Born in the U.S.A. and still hassled about the immigration status of their parents

J.E.B. Stuart High School in Fairfax County will soon be renamed Justice High, honoring an American value denied to some students there by three of Virginia’s most distinguished public colleges and universities.

Twelfth-grader Quetzali Cruz, a native-born American citizen, applied to the College of William & Mary, ranked 32nd among national universities by U.S. News & World Report. Her transcript verified that she lived in Virginia, but that wasn’t good enough for the nation’s second-oldest university.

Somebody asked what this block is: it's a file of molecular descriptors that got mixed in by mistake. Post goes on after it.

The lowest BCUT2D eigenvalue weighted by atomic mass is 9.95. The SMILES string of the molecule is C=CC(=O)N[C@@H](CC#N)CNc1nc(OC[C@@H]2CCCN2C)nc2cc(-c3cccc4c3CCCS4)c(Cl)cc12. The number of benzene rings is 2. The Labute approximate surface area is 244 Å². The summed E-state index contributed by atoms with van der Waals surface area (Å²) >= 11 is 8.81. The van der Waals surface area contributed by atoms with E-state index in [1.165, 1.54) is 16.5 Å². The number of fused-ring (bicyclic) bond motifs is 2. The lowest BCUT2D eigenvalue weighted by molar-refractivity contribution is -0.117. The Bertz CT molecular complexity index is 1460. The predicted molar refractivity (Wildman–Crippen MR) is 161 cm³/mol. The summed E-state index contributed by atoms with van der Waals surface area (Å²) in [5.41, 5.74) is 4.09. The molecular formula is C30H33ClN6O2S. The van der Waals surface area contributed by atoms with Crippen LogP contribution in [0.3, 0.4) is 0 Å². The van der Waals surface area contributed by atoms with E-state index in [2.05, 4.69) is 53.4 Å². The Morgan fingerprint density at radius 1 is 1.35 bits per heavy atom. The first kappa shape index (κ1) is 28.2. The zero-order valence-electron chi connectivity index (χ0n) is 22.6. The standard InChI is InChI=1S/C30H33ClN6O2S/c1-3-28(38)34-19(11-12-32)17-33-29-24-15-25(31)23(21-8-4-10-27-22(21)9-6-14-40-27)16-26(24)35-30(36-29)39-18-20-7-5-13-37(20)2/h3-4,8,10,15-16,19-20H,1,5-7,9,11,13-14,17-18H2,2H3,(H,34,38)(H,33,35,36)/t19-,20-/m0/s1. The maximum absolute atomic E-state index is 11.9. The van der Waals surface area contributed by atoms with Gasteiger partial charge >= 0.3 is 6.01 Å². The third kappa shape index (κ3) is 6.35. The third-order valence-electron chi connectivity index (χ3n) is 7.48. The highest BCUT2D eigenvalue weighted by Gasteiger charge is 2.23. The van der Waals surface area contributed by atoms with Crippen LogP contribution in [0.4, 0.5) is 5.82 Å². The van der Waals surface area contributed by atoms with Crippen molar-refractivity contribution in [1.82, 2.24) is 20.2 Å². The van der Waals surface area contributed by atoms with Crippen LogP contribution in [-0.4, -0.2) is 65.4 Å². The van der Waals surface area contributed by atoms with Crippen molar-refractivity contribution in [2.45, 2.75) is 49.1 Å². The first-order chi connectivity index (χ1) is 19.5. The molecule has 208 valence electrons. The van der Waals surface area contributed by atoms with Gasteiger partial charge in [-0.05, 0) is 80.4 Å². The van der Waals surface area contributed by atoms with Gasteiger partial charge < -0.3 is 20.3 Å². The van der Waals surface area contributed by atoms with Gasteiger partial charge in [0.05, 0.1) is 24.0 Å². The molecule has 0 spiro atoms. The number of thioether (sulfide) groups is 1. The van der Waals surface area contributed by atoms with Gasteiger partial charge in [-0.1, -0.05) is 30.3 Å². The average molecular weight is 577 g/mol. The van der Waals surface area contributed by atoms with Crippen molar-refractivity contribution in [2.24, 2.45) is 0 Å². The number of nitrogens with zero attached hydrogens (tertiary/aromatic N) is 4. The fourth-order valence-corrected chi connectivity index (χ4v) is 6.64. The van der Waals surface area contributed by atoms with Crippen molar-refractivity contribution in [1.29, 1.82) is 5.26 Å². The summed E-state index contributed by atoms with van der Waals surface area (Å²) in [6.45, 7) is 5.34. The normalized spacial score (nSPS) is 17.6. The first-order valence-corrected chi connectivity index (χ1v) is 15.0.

Cruz, hoping to major in music, has a 4.03 grade-point average and is working toward an International Baccalaureate diploma. A William & Mary official, Kisha Thompson, emailed Cruz on Feb. 1 asking for her parents’ visa status. Cruz replied Feb. 5 that she was a citizen and listed several other official documents she could provide. Not good enough for in-state tuition, Thompson said Feb. 13.

This has been happening to students all over the state. Eric Wolf Welch, a veteran social studies teacher who runs the Advancement Via Individual Determination (AVID) college preparation program at Cruz’s high school, said three universities — Old Dominion, Christopher Newport and William & Mary — have demanded parents’ immigration papers from his students.

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